Various devices exist for transmitting packets or frames of data within a network or between networks. A bridge or gateway—the terms are often used interchangeably—passes frames of data from one network to another, the two networks typically being local area networks. FIG. 1 illustrates a bridge connecting two token ring LANs, while FIG. 2 depicts a bridge linking an Ethernet LAN to a token ring LAN. Bridges store and forward frames of data, looking only at the low-level addressing and not at the frame's internal data to determine where the frames are sent.

Routers are an evolution beyond bridges, usually routing frames of data at a higher level protocol than is handled by bridges. The oldest routers were internet protocol (IP) routers, but other protocols may be routed including InterPacketExchange (IPX) by Novell, Inc. and high performance routing (HPR) by International Business Machines Corporation of Armonk, N.Y. Like bridges, routers store and forward frames. However, a router, after storing a frame of data, looks into the internal data of the frame for higher protocol information regarding the ultimate destination of the frame. A router then consults an internal table of available paths to the ultimate destination and corresponding protocols supported by those paths, and makes a decision regarding how to route the frame to its ultimate destination.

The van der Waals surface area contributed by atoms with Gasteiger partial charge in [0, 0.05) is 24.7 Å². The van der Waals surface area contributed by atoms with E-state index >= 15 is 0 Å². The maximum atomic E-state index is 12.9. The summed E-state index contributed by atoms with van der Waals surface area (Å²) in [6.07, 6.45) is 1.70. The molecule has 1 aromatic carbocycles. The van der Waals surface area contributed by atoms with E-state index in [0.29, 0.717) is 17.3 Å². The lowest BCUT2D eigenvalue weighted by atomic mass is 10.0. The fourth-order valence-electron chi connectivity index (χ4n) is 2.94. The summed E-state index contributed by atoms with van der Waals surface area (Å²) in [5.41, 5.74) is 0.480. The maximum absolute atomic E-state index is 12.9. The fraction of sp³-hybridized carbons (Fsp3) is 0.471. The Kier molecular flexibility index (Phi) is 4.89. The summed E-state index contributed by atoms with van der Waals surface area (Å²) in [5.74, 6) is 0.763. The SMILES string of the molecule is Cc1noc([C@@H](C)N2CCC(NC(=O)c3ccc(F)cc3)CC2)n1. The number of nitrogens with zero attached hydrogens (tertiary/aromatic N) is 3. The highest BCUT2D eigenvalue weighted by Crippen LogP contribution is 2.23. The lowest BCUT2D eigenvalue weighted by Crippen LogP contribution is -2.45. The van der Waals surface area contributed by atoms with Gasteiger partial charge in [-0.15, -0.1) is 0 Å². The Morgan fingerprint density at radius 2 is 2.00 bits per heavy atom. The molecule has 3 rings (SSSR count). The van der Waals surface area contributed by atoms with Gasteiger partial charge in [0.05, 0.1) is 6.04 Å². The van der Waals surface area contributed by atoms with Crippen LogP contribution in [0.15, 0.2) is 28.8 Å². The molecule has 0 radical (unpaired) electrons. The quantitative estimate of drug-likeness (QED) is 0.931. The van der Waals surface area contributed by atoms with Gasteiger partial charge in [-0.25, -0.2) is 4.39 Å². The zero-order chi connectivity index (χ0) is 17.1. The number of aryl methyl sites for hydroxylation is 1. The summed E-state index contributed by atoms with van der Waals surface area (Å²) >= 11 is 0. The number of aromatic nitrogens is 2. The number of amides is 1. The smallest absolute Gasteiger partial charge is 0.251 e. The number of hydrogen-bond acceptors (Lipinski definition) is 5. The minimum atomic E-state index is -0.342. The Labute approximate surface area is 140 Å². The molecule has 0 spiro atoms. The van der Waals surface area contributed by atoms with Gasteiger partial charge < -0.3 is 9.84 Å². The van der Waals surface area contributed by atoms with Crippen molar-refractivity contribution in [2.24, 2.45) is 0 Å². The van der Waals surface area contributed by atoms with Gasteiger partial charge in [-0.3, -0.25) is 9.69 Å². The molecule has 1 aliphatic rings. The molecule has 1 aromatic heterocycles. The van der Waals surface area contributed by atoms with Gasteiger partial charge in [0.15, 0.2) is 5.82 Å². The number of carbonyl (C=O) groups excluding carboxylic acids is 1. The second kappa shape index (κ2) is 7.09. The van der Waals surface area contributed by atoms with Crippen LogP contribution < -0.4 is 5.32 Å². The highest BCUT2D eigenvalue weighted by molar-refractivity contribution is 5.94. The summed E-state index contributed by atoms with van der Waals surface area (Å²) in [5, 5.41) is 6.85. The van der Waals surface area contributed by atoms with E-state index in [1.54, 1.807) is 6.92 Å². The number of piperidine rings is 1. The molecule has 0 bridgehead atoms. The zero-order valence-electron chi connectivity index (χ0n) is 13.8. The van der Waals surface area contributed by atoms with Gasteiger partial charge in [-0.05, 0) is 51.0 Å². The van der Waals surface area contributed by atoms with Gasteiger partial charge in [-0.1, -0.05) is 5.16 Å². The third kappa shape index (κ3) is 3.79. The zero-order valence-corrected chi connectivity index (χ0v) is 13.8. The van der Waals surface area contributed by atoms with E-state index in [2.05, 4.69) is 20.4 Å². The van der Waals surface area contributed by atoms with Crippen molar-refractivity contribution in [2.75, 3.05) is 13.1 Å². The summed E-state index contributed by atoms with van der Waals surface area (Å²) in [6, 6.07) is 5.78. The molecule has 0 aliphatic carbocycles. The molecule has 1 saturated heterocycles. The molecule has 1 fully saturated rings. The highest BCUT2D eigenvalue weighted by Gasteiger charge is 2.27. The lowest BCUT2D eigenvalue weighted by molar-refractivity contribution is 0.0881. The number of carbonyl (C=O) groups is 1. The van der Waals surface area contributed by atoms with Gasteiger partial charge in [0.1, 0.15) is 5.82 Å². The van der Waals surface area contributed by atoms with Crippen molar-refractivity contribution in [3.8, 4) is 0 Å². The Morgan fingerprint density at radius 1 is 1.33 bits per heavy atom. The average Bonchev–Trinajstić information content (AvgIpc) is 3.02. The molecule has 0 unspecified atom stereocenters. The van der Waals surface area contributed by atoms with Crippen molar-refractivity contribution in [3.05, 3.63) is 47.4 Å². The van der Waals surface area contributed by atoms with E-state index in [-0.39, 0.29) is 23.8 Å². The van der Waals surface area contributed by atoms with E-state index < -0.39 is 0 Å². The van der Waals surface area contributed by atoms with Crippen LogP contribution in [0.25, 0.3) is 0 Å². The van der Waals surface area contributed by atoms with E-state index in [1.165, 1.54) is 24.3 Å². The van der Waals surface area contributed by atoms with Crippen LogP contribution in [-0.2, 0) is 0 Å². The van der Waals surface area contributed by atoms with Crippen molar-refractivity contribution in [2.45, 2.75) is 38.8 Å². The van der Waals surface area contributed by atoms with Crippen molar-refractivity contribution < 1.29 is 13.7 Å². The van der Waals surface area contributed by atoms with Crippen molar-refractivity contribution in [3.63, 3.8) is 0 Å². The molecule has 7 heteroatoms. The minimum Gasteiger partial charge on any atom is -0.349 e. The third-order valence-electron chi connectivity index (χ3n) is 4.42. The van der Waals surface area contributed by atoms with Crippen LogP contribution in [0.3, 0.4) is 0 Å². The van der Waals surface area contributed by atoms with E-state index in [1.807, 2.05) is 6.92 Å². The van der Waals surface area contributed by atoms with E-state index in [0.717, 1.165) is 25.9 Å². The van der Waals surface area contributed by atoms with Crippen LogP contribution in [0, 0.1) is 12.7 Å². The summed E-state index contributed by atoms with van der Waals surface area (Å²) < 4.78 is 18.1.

If a router encounters a frame of data not fitting into the list of protocols which it routes, it bridges the frame. Routers will attempt to route first, then bridge. As shown in FIG. 3, which illustrates an example of a router, a router usually has more than two connections to disparate LANs or WANs. Routers may also be required to interface between multiple protocols.